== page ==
Amend ‘repressive’ provisions of Muluki codes: Deuba

August 27, 2018 06:11 AM Republica


KATHMANDU, Aug 27: The president of the main opposition Nepali Congress Sher Bahadur Deuba has urged the government to initiate necessary processes to amend the recently implemented new Muluki codes and remove some of its provisions, especially those that undermine press freedom and infringe upon the integrity and professionalism of medical professionals. 

Speaking in parliament on Sunday, NC parliamentary party leader Deuba said that it is unfortunate that the government did not take any initiatives to correct the shortcomings of the Muluki codes which were readied a year ago. “I urge the government to start the necessary process to amend some of the problematic provisions, especially those that curtail press freedom and infringe upon the integrity and professionalism of medical professionals and police investigation,” he said. 

The new Muluki codes to replace the one-and-a-half centuries-old Muluki Ain (Civil Code) that introduces sweeping reforms in the traditional legal practices and legal provisions to deal with modern technology-based crimes came into effect on August 17. However, the new codes soon courted controversy after some of the provisions were found to be against the freedom of expression, press freedom and the right to information.    

Section 293 prohibits listening or recording conversations without consent; Section 294 prohibits publicizing private information without consent; Section 295 prohibits taking photos without consent; Section 296 prohibits selling or publishing of photos for commercial purpose without the consent of the subject(s) in the photographs; Section 298 prohibits receiving or sending or publishing unauthorized information on an electronic medium; Section 305 prohibits slander; and Section 306 prohibits libel, and even the use of satire. The violators are subject to one to three years in prison and Rs 10,000 to Rs 30,000 in fines.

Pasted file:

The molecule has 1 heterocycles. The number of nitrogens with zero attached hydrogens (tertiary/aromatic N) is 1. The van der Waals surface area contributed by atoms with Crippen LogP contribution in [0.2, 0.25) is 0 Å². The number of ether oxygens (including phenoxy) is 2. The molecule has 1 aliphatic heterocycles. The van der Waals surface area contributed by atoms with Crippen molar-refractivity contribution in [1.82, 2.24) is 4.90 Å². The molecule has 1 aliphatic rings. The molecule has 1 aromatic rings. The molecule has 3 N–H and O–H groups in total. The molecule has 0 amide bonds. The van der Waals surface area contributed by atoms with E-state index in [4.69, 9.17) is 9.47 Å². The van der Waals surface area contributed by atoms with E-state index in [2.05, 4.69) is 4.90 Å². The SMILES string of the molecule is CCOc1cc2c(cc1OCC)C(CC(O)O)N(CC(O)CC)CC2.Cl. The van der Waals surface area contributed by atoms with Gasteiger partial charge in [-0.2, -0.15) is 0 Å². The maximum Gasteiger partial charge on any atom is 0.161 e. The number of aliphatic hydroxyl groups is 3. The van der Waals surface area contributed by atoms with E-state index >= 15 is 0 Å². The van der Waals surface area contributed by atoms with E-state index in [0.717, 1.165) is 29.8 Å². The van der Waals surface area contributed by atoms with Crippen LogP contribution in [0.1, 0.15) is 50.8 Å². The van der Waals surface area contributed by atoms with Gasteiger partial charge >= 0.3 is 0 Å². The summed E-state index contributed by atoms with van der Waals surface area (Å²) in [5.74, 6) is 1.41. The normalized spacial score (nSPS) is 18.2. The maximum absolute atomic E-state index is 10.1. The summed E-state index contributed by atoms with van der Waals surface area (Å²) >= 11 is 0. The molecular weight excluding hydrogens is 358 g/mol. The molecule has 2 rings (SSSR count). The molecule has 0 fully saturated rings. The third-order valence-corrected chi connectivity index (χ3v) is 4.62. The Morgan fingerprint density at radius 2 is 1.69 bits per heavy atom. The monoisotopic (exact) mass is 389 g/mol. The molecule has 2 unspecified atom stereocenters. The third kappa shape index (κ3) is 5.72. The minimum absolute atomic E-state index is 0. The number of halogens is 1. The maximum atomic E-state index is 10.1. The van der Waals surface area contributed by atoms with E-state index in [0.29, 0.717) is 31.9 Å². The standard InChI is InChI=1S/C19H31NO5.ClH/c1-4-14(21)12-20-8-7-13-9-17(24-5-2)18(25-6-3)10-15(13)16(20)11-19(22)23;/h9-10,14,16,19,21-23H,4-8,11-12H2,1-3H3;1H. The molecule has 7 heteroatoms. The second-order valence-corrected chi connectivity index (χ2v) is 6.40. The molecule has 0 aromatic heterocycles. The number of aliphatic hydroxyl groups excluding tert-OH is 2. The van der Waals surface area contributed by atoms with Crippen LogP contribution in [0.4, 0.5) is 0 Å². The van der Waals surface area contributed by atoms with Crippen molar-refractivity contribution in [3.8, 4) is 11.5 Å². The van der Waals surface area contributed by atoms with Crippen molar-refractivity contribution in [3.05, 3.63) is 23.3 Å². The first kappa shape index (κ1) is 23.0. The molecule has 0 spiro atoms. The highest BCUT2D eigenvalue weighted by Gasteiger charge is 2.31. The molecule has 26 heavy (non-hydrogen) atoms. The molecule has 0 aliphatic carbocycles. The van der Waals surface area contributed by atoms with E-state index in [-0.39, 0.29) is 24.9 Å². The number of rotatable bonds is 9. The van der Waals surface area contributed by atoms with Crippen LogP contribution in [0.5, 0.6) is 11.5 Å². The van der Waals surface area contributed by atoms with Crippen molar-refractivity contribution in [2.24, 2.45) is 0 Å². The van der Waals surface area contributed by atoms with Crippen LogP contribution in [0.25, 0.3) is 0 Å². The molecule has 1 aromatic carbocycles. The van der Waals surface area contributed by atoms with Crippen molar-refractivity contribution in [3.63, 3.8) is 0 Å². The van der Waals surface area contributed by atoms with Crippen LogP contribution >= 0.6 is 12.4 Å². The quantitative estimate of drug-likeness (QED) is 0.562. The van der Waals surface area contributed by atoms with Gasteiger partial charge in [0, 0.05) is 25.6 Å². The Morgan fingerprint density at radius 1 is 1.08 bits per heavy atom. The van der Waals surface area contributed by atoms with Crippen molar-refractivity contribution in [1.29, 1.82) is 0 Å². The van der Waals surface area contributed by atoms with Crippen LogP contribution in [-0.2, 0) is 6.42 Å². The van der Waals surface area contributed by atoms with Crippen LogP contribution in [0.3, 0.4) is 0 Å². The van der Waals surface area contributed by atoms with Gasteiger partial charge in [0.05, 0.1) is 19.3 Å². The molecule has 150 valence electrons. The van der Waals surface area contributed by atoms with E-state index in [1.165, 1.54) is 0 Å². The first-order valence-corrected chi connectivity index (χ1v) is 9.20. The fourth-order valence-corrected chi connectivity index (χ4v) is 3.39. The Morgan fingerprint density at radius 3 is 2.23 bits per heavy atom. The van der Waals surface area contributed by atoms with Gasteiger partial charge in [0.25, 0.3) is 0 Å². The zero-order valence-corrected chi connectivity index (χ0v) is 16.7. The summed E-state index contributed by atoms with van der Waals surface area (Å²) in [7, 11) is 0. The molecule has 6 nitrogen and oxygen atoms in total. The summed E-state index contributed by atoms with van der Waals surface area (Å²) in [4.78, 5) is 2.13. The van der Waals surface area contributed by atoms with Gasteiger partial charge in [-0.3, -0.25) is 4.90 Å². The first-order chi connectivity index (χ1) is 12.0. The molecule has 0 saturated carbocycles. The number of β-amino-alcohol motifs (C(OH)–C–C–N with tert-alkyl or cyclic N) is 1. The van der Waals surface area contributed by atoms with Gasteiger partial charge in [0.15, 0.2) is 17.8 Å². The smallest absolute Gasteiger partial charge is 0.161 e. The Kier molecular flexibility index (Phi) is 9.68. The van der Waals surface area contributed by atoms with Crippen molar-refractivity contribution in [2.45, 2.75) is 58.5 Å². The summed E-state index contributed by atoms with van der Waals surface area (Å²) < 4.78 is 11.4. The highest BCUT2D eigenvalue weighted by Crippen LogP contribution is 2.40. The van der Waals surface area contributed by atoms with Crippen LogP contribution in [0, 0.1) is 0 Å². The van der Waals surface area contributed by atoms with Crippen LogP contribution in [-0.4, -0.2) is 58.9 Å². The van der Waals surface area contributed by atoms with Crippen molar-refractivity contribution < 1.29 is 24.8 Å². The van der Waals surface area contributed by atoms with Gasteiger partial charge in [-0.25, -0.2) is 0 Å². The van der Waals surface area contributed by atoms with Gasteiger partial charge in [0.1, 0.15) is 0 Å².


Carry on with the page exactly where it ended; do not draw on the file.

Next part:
Various national and international organizations have called upon the government for immediate amendments in the new law. 

The Federation of Nepali Journalists has even announced nation-wide protests from August 28 to September 7 demanding amendments to the new law.

Similarly, referring to reports that the district police office in Kanchanpur deliberately delayed investigation to protect those guilty in the rape and murder of 13-year-old Nirmala Panta, Deuba accused the government of protecting the culprits and denying justice to the victim. “When the state itself tries to protect culprits, how will an innocent citizen get justice? The move to protect criminals is a crime in itself,” he said, adding, it was natural for the locals to resort to protests when the state mechanism itself sides with the criminals.

“I also strongly condemn the government’s move to use force against the protesters. I want to ask the prime minister what kind of democratic practice is he exercising when a boy has to lose his life demanding justice for a victim of rape and murder,” he added. 

He urged the government to investigate into Nirmala’s rape and murder case seriously and ensure justice to the victim’s family.


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